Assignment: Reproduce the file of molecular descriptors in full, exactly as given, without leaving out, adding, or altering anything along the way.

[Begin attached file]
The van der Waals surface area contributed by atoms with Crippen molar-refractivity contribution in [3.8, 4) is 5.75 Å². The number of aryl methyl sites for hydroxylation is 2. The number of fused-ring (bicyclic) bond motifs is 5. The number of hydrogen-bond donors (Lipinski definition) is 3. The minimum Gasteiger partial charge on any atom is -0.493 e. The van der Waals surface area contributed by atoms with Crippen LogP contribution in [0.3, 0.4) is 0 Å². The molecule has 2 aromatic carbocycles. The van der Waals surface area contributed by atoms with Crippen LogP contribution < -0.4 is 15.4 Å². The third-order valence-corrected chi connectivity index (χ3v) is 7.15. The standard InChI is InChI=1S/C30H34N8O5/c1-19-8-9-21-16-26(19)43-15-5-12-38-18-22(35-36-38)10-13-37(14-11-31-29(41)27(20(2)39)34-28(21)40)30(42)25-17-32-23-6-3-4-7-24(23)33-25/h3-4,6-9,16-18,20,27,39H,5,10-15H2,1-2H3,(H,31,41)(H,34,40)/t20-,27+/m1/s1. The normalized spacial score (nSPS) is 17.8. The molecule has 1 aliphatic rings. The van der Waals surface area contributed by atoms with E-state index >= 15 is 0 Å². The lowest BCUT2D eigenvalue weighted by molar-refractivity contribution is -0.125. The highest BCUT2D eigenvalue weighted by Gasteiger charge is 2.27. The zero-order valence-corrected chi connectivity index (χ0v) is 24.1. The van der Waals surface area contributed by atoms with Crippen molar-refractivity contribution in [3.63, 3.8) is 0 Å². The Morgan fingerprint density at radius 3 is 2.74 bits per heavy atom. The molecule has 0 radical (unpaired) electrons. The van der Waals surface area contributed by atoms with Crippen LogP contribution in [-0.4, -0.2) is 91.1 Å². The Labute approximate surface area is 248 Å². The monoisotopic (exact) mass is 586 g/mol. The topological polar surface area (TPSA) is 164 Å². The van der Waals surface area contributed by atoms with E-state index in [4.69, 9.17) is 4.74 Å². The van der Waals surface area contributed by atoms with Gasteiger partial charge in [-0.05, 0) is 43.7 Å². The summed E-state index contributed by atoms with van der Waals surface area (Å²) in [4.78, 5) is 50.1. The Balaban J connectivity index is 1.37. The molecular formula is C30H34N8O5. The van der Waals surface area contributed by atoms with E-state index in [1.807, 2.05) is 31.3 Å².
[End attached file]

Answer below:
The van der Waals surface area contributed by atoms with Crippen molar-refractivity contribution in [3.8, 4) is 5.75 Å². The number of aryl methyl sites for hydroxylation is 2. The number of fused-ring (bicyclic) bond motifs is 5. The number of hydrogen-bond donors (Lipinski definition) is 3. The minimum Gasteiger partial charge on any atom is -0.493 e. The van der Waals surface area contributed by atoms with Crippen LogP contribution in [0.3, 0.4) is 0 Å². The molecule has 2 aromatic carbocycles. The van der Waals surface area contributed by atoms with Crippen LogP contribution < -0.4 is 15.4 Å². The third-order valence-corrected chi connectivity index (χ3v) is 7.15. The standard InChI is InChI=1S/C30H34N8O5/c1-19-8-9-21-16-26(19)43-15-5-12-38-18-22(35-36-38)10-13-37(14-11-31-29(41)27(20(2)39)34-28(21)40)30(42)25-17-32-23-6-3-4-7-24(23)33-25/h3-4,6-9,16-18,20,27,39H,5,10-15H2,1-2H3,(H,31,41)(H,34,40)/t20-,27+/m1/s1. The normalized spacial score (nSPS) is 17.8. The molecule has 1 aliphatic rings. The van der Waals surface area contributed by atoms with E-state index >= 15 is 0 Å². The lowest BCUT2D eigenvalue weighted by molar-refractivity contribution is -0.125. The highest BCUT2D eigenvalue weighted by Gasteiger charge is 2.27. The zero-order valence-corrected chi connectivity index (χ0v) is 24.1. The van der Waals surface area contributed by atoms with Crippen molar-refractivity contribution in [3.63, 3.8) is 0 Å². The Morgan fingerprint density at radius 3 is 2.74 bits per heavy atom. The molecule has 0 radical (unpaired) electrons. The van der Waals surface area contributed by atoms with Crippen LogP contribution in [-0.4, -0.2) is 91.1 Å². The Labute approximate surface area is 248 Å². The monoisotopic (exact) mass is 586 g/mol. The topological polar surface area (TPSA) is 164 Å². The van der Waals surface area contributed by atoms with E-state index in [4.69, 9.17) is 4.74 Å². The van der Waals surface area contributed by atoms with Gasteiger partial charge in [-0.05, 0) is 43.7 Å². The summed E-state index contributed by atoms with van der Waals surface area (Å²) in [4.78, 5) is 50.1. The Balaban J connectivity index is 1.37. The molecular formula is C30H34N8O5. The van der Waals surface area contributed by atoms with E-state index in [1.807, 2.05) is 31.3 Å².